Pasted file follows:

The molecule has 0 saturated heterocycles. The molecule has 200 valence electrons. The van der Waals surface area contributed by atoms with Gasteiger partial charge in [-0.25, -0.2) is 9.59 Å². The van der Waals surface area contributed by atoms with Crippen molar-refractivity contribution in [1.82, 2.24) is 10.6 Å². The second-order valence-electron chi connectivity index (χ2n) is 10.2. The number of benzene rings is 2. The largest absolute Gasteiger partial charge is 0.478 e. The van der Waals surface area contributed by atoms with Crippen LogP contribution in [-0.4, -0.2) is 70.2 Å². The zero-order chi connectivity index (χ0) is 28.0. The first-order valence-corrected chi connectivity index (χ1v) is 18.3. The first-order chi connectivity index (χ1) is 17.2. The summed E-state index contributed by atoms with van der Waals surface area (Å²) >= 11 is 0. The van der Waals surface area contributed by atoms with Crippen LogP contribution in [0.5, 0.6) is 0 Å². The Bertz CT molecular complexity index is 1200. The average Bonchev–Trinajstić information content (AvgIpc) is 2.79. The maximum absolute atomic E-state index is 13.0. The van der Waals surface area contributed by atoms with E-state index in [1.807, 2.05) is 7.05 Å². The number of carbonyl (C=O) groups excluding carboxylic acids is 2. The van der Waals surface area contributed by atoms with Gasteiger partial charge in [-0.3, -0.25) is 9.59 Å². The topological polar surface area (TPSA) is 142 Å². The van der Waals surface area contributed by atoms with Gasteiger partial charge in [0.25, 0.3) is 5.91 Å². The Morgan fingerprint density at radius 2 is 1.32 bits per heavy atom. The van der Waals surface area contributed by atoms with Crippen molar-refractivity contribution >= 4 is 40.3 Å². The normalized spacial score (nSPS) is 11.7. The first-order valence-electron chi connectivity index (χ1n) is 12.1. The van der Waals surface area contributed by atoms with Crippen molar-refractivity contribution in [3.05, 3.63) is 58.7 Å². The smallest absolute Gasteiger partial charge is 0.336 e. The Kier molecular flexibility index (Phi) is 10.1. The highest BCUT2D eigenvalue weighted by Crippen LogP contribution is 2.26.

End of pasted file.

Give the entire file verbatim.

The molecule has 0 saturated heterocycles. The molecule has 200 valence electrons. The van der Waals surface area contributed by atoms with Gasteiger partial charge in [-0.25, -0.2) is 9.59 Å². The van der Waals surface area contributed by atoms with Crippen molar-refractivity contribution in [1.82, 2.24) is 10.6 Å². The second-order valence-electron chi connectivity index (χ2n) is 10.2. The number of benzene rings is 2. The largest absolute Gasteiger partial charge is 0.478 e. The van der Waals surface area contributed by atoms with Crippen LogP contribution in [-0.4, -0.2) is 70.2 Å². The zero-order chi connectivity index (χ0) is 28.0. The first-order valence-corrected chi connectivity index (χ1v) is 18.3. The first-order chi connectivity index (χ1) is 17.2. The summed E-state index contributed by atoms with van der Waals surface area (Å²) >= 11 is 0. The van der Waals surface area contributed by atoms with Crippen LogP contribution in [0.5, 0.6) is 0 Å². The Bertz CT molecular complexity index is 1200. The average Bonchev–Trinajstić information content (AvgIpc) is 2.79. The maximum absolute atomic E-state index is 13.0. The van der Waals surface area contributed by atoms with E-state index in [1.807, 2.05) is 7.05 Å². The number of carbonyl (C=O) groups excluding carboxylic acids is 2. The van der Waals surface area contributed by atoms with Gasteiger partial charge in [-0.3, -0.25) is 9.59 Å². The topological polar surface area (TPSA) is 142 Å². The van der Waals surface area contributed by atoms with Gasteiger partial charge in [0.25, 0.3) is 5.91 Å². The Morgan fingerprint density at radius 2 is 1.32 bits per heavy atom. The van der Waals surface area contributed by atoms with Crippen molar-refractivity contribution >= 4 is 40.3 Å². The normalized spacial score (nSPS) is 11.7. The first-order valence-electron chi connectivity index (χ1n) is 12.1. The van der Waals surface area contributed by atoms with Crippen molar-refractivity contribution in [3.05, 3.63) is 58.7 Å². The smallest absolute Gasteiger partial charge is 0.336 e. The Kier molecular flexibility index (Phi) is 10.1. The highest BCUT2D eigenvalue weighted by Crippen LogP contribution is 2.26.